….will you still need me, will you still feed me…
when I’m 64?
The song reverberates in my head. “When I’m 64”, was written by Paul McCartney, recorded by the Beatles, and released in 1967 on their album, Sgt. Pepper’s Lonely Hearts Club Band. Some speculate that McCartney was inspired by his father’s 64th birthday in 1966, the year recording began. After all, none of the Beatles could have imagined themselves at 64 years of age. That was the age of one’s parents or maybe grandparents! Come to think of it, in 1967 I could not have foreseen reaching that milestone. But here I am — 64 years of age and about to hit the big 65 in January.
During the Beatles era, we were part of the emerging Baby Boom generation. And as poetic and melodic the number “64” is for the song, it is the 65th year marker that looms large before me. How did so many entities know that I was approaching this age? I’ve heard from every Medicare Advantage Plan out there, the Social Security Administration and my denominational pension plan.
I don’t intend to “retire” in the traditional sense of the word. Yet during this 65th year of life, I increasingly ask myself, “Is this what I want to be doing the rest of my life?”
I served as the executive pastor in a large church in the greater Seattle area for the past decade. Earlier in my ministry I envisioned myself in such a role, so was pleased when our new senior pastor invited me to be a part of his executive leadership team and help facilitate a smooth transition. I found the position to be stretching and fulfilling, drawing on all my strengths and gifts of administration. I loved serving with a gifted senior pastor, a great team of twenty-four pastors and directors, and a robust support team totaling over 50 employees. I managed a $4.5 million budget. I enjoyed working with a deep bench of skilled personnel in finance, facilities, I.T., communications, and media.
In 2013, the church graciously gave me a sabbatical leave. My wife and I traveled to Europe and visited ten countries in six weeks. I planned to do a lot of reading, but somewhere along the way my iPad froze and I could not access my electronic library. Providentially, the one book I read on the airplane would become the catalyst for re-evaluating my future direction. One Big Thing, by Phil Cooke, prompted me to begin to ask the question,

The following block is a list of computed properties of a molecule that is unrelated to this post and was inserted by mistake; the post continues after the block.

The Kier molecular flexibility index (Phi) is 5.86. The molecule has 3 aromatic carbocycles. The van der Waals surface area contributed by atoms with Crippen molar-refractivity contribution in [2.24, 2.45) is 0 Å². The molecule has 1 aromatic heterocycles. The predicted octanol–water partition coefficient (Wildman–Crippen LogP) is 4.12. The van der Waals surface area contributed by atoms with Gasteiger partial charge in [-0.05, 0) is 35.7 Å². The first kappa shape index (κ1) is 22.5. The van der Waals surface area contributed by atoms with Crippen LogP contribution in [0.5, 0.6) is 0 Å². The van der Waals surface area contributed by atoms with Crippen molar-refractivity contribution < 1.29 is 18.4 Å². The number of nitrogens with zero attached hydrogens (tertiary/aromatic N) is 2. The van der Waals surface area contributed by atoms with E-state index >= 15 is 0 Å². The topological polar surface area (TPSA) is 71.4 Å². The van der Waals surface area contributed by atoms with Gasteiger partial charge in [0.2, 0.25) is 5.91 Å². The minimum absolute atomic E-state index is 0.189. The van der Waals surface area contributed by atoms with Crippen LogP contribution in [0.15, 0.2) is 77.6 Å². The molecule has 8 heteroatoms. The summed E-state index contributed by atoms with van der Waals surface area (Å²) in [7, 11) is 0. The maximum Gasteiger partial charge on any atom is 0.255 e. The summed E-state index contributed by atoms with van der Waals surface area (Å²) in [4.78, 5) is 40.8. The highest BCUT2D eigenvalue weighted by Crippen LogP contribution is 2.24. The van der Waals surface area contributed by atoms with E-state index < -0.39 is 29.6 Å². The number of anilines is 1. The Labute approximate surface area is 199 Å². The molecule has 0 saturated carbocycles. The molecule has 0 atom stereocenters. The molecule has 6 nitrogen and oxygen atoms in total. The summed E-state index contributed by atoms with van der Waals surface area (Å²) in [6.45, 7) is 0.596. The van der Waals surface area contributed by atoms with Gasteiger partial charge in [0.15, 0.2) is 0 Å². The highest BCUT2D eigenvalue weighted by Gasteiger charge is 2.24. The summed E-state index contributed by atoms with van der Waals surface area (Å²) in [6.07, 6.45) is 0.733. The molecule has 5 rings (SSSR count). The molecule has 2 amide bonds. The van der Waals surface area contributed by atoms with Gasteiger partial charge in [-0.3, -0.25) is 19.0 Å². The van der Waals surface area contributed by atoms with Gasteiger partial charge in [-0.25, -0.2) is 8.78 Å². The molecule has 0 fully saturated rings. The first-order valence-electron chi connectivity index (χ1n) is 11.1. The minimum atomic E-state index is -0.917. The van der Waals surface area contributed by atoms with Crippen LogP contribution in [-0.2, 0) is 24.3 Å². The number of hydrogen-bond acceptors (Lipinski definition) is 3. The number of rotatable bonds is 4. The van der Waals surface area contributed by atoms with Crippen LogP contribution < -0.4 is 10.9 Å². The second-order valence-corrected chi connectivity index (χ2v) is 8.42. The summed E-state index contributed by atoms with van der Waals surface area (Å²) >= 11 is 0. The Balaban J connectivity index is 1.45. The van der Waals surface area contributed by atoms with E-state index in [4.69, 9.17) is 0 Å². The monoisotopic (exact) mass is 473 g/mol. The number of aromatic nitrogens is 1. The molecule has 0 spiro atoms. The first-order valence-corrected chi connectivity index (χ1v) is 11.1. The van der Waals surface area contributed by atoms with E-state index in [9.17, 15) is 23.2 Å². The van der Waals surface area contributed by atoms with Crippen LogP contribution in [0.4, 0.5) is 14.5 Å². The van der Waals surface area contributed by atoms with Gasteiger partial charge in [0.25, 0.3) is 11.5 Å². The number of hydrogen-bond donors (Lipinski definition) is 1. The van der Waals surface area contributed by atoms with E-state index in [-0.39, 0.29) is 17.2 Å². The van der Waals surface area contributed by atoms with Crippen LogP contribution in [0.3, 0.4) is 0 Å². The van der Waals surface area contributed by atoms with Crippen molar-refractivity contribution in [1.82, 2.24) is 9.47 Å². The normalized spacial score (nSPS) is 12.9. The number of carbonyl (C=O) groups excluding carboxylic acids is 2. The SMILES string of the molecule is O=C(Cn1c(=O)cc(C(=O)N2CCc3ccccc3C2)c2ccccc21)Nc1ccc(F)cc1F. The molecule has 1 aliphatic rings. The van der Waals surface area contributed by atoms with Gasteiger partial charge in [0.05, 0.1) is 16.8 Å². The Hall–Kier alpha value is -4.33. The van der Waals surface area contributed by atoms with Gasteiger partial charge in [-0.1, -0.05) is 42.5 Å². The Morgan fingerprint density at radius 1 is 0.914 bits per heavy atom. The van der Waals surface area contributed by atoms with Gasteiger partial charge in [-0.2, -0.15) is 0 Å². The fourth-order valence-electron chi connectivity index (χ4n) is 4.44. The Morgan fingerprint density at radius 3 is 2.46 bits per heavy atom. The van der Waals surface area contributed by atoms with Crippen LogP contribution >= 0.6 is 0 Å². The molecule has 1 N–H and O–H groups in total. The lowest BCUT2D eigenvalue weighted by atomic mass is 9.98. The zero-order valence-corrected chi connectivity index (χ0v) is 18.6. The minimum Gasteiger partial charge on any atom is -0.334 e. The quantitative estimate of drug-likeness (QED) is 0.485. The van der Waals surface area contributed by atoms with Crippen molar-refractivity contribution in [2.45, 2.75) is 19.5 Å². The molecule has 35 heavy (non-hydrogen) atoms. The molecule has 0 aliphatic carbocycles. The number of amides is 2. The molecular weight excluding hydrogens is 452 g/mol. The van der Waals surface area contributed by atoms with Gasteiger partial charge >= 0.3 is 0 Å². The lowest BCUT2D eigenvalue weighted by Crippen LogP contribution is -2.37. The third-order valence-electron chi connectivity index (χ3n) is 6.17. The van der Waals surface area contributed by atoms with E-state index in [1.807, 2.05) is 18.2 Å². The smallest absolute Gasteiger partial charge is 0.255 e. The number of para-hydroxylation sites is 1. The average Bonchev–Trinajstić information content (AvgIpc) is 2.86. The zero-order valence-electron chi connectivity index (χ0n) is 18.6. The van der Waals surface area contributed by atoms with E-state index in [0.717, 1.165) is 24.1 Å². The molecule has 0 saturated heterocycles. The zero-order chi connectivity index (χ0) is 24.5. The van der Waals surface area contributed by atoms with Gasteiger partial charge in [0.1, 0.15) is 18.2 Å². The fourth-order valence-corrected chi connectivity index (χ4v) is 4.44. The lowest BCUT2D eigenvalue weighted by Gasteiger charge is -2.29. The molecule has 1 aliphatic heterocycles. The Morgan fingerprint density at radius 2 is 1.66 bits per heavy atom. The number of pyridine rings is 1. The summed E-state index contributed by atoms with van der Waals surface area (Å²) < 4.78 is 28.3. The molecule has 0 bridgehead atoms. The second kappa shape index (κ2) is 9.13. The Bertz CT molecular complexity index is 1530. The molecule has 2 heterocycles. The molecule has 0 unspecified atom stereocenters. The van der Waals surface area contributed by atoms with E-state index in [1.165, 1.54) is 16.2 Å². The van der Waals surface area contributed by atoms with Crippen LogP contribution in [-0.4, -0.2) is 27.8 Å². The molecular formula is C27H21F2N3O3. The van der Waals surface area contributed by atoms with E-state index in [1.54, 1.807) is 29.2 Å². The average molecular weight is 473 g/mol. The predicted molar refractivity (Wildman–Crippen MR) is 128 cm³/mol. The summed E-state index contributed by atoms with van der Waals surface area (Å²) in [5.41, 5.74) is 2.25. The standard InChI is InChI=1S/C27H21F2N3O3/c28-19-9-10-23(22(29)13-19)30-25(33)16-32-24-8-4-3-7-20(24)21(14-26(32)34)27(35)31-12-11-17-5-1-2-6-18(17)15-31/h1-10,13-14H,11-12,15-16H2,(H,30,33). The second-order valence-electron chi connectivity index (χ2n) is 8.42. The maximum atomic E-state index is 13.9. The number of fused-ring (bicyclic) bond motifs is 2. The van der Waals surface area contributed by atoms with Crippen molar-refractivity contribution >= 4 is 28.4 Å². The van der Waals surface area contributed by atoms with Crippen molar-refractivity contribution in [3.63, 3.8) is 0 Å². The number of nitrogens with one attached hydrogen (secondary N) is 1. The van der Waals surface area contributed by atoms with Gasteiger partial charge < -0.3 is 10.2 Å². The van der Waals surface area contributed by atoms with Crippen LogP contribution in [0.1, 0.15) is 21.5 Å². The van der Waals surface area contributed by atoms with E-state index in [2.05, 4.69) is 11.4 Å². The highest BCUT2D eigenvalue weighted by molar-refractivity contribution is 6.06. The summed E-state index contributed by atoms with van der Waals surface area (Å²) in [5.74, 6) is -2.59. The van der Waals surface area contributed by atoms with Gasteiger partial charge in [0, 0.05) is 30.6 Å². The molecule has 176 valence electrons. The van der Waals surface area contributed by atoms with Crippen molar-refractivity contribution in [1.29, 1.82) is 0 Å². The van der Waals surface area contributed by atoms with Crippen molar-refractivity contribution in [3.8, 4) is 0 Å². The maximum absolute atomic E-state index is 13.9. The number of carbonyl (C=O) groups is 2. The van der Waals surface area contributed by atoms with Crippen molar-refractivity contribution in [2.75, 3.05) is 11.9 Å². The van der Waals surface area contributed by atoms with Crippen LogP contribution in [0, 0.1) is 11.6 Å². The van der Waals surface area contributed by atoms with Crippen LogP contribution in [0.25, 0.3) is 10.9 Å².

What is my “One Big Thing?”
What do I want to do in the next stage of my life?
Additionally, as a part of my sabbatical reflection, I went through the SIMA MAP process MAP stands for “Motivated Abilities Pattern,” and identifies, through writing about signature events, what motivates one in life. As I reviewed my life and wrote about what I had done, I recounted such achievements as:
- Learning ventriloquism and performing throughout my high school and college years.
- Running for, and being elected as, Student Body President of my high school
- Serving as a senior pastor in two churches
- Administering a Doctor of Ministry satellite program
- Co-creating an instructional social simulation game SUPERCHURCH.
- Incorporating ChurchHealth as founder and president
Writing about these events and how I felt about them identified qualities and motivations in my life such as:
- Bring the concept to life
- Go from idea to realization
- Make an impact
- Subvert the prevailing paradigm
I realized from the consultant’s report and feedback that I had a motivated pattern to be key, to be unique, to lead. At the same time, it was becoming increasingly evident that my role in managing the operations of a mega-church was sapping my energy more than giving me life.